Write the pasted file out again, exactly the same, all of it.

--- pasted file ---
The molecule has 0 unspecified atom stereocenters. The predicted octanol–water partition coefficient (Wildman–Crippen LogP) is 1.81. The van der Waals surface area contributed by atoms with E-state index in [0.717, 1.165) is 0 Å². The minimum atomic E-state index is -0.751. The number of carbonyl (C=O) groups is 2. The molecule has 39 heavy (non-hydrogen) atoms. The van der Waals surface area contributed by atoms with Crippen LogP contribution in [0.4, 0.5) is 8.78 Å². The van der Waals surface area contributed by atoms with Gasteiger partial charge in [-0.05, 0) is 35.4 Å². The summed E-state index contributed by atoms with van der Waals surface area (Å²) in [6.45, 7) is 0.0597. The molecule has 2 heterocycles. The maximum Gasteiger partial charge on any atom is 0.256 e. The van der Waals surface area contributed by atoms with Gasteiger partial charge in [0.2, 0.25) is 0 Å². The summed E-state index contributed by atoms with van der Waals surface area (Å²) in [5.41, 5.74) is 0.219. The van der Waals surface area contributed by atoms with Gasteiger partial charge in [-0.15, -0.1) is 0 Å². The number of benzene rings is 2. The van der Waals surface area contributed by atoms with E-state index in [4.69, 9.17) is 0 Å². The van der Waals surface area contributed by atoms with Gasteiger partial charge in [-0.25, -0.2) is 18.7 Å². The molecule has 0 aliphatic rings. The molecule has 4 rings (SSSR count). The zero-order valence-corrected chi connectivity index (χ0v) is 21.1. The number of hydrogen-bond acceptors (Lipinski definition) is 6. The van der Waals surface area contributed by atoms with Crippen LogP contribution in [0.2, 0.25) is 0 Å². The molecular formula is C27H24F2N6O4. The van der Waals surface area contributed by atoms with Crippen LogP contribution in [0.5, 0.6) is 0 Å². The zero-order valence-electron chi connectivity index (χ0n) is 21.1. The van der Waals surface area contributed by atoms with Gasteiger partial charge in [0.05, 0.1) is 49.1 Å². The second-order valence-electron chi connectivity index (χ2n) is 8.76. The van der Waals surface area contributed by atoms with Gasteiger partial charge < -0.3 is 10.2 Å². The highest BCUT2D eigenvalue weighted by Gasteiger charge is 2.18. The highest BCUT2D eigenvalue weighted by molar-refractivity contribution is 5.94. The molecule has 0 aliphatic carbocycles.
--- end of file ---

The molecule has 0 unspecified atom stereocenters. The predicted octanol–water partition coefficient (Wildman–Crippen LogP) is 1.81. The van der Waals surface area contributed by atoms with E-state index in [0.717, 1.165) is 0 Å². The minimum atomic E-state index is -0.751. The number of carbonyl (C=O) groups is 2. The molecule has 39 heavy (non-hydrogen) atoms. The van der Waals surface area contributed by atoms with Crippen LogP contribution in [0.4, 0.5) is 8.78 Å². The van der Waals surface area contributed by atoms with Gasteiger partial charge in [-0.05, 0) is 35.4 Å². The summed E-state index contributed by atoms with van der Waals surface area (Å²) in [6.45, 7) is 0.0597. The molecule has 2 heterocycles. The maximum Gasteiger partial charge on any atom is 0.256 e. The van der Waals surface area contributed by atoms with Gasteiger partial charge in [0.2, 0.25) is 0 Å². The summed E-state index contributed by atoms with van der Waals surface area (Å²) in [5.41, 5.74) is 0.219. The van der Waals surface area contributed by atoms with Gasteiger partial charge in [-0.15, -0.1) is 0 Å². The number of benzene rings is 2. The van der Waals surface area contributed by atoms with E-state index in [4.69, 9.17) is 0 Å². The van der Waals surface area contributed by atoms with Gasteiger partial charge in [-0.25, -0.2) is 18.7 Å². The molecule has 0 aliphatic rings. The molecule has 4 rings (SSSR count). The zero-order valence-corrected chi connectivity index (χ0v) is 21.1. The number of hydrogen-bond acceptors (Lipinski definition) is 6. The van der Waals surface area contributed by atoms with Crippen LogP contribution in [0.2, 0.25) is 0 Å². The molecular formula is C27H24F2N6O4. The van der Waals surface area contributed by atoms with Crippen LogP contribution in [0.5, 0.6) is 0 Å². The zero-order valence-electron chi connectivity index (χ0n) is 21.1. The van der Waals surface area contributed by atoms with Gasteiger partial charge in [0.05, 0.1) is 49.1 Å². The second-order valence-electron chi connectivity index (χ2n) is 8.76. The van der Waals surface area contributed by atoms with Gasteiger partial charge < -0.3 is 10.2 Å². The highest BCUT2D eigenvalue weighted by Gasteiger charge is 2.18. The highest BCUT2D eigenvalue weighted by molar-refractivity contribution is 5.94. The molecule has 0 aliphatic carbocycles.